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Replaceing older electronics - specific tools?

Old 11-20-2016, 04:09 PM
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Default Replaceing older electronics - specific tools?

I will be replacing older electronics with new in he spring. I will be ordering the MFD, transducer, stereo and speakers in a few weeks, I have typical household tools that most people have. I am also very handy. I am not at all concerned about the job.

Are there any specific tools necessary that I might not have that I should get to make the job go smooth and easy?

1 - Flush mount MFD - will need to make current hole bigger
2 - remove transom mount transducer and fill holes
3 - drill and mount thru hull transducer
4 - cut hole for stereo and cut holes for speakers, mount everything; run wires etc.....
Old 11-20-2016, 04:35 PM
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Once you decide on the transducer....just get the correct hole saw....those are very easy to find.
Old 11-20-2016, 04:46 PM
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What are the best tools to use to enlarge the hole in the dash for he new MFD and to make holes for the stereo?

Last edited by Scott1115; 11-20-2016 at 05:12 PM.
Old 11-20-2016, 05:49 PM
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Originally Posted by Scott1115 View Post


What are the best tools to use to enlarge the hole in the dash for he new MFD and to make holes for the stereo?
This works well
http://www.harborfreight.com/power-t...saw-65766.html
Old 11-20-2016, 06:01 PM
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If your doing the wiring, i would suggest some good wire strippers, good wire cutters, crimp tool, soldering iron....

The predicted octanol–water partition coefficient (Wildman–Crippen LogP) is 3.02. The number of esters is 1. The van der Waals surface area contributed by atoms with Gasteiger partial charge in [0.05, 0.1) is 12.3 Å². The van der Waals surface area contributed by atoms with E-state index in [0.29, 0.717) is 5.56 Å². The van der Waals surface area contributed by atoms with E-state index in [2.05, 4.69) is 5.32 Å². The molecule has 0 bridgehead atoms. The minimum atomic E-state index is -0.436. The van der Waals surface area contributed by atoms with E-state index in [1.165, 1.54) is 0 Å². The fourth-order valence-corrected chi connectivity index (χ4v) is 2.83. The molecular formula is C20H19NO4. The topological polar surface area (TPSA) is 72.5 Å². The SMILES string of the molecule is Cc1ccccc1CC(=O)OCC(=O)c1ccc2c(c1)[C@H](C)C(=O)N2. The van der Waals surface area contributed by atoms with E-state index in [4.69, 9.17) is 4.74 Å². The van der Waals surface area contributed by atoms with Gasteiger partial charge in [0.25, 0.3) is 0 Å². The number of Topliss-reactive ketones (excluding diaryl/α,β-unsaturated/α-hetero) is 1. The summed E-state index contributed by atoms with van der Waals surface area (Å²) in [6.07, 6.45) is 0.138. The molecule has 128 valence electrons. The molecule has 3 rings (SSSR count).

Old 11-21-2016, 06:29 AM
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Thank you
Old 11-21-2016, 10:29 AM
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a good torch for shrink tubing will save time. Make sure to have some marine-tex on hand for boo-boos.
Old 11-21-2016, 11:02 AM
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I like spin-tite nut drivers with a hollow shaft for close work on electronics.

Last edited by clv; 11-21-2016 at 11:12 AM.
Old 11-21-2016, 02:11 PM
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Originally Posted by Scott1115 View Post


What are the best tools to use to enlarge the hole in the dash for he new MFD and to make holes for the stereo?
Electric jig saw (with fine tooth blade) - lots of different kinds of electric saws available at big box stores. FYI I would mask off the area your going to cut first. That prevents chipping - and oh yea measure three times before cutting.
Old 11-21-2016, 04:56 PM
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Thank you for the advise everyone
Old 11-21-2016, 08:21 PM
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X2 on the pre-masking , and on the shoe of any such tool employed.

And any time you use a hole saw (or other drill bit) in gelcoat it can help to start in Reverse to avoid chipping, then switch to fwd once under the surface
. If using a holesaw be sure to use a pilot bit.
Jig- or scrollsaw, sawzall or roto-saw ("zip" tool ) can work on the dash.
If possible, use a shop-vac at the same time to collect f/g and wood dust.
And 1st be very sure no wiring , etc is in the way of cutting or drilling... to more than the expected depth the tool will reach.
There are "reverse teeth" sawzall blades, maybe for jig saw as well to further minimize chipping.
If the cutout template shows radiused corners , use a drill bit with suitable diameter to drill the corners 1st.
Old 11-22-2016, 07:50 AM